The best entry-level camera for shooting video

“Which camera should I buy?” is the question we receive the most. It’s hard to answer this question because not everybody is shooting the same kind of projects. Preferences are different and somebody who’s shooting news needs another camera than somebody who’s filming commercials.

The title of this post is a bit over the top since there is no “best” camera. While working with this new camera I just realized that it has a lot of features other cameras in the same price range are missing.

Watch the video review below:

Here is also a graphic chart that shows the pros and cons of the Sony RX10. Some of them weren’t featured in the video because I simply forget to include them. For example the ability to get incredible macro shots or the fact the camera needs to reboot when switching between PAL (Europe) and NTSC (US) which can be annoying.

One of the first videos we shot using the RX10 was a commercial project for THOMAS COOK GERMANY. I usually like to have complete control over my settings which includes focusing manually. The last time I used auto focus was in 2009 with an HDV camcorder. Since the RX10 has continuous auto focus in video mode I gave it a try and was impressed by the overall performance. I knew it would be ideal for this project because we had to film a group of people walking around Berlin taking pictures. Everything had to be shot spontaneously without telling people: “Can you please do that again – you were out of focus!” The video below is a recap of this Instagram photowalk and also features some slow motion shots. Everything except two or three shots was filmed hand-held:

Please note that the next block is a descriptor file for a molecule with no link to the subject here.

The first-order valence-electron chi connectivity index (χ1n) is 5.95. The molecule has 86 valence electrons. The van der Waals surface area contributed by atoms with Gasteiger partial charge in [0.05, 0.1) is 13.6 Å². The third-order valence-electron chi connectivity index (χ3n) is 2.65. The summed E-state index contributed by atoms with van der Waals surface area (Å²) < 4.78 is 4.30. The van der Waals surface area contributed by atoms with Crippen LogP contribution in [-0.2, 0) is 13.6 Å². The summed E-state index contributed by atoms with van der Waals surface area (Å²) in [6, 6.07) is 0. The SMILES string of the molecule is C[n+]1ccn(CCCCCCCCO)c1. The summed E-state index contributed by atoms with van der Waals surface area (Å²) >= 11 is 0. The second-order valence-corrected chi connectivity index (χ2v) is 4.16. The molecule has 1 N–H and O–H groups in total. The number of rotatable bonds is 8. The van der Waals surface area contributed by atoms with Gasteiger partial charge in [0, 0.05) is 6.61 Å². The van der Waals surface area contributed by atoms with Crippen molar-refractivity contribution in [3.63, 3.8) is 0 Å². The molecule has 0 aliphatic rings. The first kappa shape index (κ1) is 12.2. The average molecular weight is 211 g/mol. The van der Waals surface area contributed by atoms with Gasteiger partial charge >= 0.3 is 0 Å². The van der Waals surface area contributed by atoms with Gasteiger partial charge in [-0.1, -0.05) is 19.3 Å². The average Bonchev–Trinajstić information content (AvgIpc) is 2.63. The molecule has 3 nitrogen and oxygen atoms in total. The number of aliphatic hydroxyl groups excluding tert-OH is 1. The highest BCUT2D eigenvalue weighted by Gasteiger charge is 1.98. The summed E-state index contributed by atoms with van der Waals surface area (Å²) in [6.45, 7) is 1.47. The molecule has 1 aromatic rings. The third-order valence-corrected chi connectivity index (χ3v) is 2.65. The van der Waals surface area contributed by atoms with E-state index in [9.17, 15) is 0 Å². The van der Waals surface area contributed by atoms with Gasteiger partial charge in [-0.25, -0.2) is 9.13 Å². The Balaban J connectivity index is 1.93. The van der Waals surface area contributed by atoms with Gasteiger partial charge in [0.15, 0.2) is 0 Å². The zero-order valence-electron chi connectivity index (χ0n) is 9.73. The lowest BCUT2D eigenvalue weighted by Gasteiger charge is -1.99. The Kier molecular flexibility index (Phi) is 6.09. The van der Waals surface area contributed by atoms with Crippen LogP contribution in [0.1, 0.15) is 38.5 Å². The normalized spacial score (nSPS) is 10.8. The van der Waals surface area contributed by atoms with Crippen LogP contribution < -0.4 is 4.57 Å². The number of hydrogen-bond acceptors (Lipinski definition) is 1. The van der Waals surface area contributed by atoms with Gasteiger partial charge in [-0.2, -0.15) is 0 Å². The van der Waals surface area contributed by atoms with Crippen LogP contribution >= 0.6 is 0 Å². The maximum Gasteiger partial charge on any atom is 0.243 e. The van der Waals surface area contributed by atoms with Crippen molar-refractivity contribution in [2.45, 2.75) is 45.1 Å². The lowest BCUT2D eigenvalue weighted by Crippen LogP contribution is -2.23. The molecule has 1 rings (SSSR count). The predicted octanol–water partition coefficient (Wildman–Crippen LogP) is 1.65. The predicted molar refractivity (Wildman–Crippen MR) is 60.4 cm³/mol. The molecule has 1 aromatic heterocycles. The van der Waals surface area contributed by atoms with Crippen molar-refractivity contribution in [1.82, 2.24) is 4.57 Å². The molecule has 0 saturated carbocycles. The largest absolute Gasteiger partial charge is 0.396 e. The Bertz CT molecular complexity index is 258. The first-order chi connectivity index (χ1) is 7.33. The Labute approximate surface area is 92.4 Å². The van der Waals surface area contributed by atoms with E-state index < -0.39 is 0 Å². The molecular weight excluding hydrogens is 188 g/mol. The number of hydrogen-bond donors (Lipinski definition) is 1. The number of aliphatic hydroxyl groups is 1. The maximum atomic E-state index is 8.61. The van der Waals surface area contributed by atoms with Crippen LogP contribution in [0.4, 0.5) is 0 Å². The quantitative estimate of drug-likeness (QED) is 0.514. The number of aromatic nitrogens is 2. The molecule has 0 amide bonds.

The video was edited and graded in Premiere Pro using Filmconvert and a few other tools which shows very well that the AVCHD codec isn’t as bad as most people are claiming. Of course some artifacts and blocking is visible but when comparing it to the Canon and Nikon DSLRs in a 1.000-1.500 $ price range the image still seems to be the best especially when it comes to sharpness and detail.

The RX10 isn’t a low light monster which means you should keep the ISO below 3200 otherwise the video can get very noisy. I shot a few interviews at ISO 1600 and 3200 which looked okay but I also had good lighting so the image noise wasn’t as visible as when filming in dark areas. Here are sample clips from ISO 160 to ISO 12800 which is not useable for video:

Sony RX10: Low Light ISO Samples from Fenchel & Janisch on Vimeo.

This camera really is great for shooting family home videos because of the auto focus or for travelling because of the small form factor and the fact that you don’t need to carry five lenses around all the time as well as the good image stabilizer. We already used the RX10 on a shoot in Bangkok and it really is ideal for run-and-gun-shooting. Some of those shots are in the video review but we will also be releasing a Bangkok video this summer.

If this camera isn’t enough for you because you are doing more professional work and maybe even need 4K / UHD than the new Panasonic GH4 or Sony A7s are the two new models which you should take a look at. If there is a camera house in Germany renting one of those I will give it a try for sure even we don’t need 4K yet.

You can get the Sony RX10 here!

Written by Moritz Janisch

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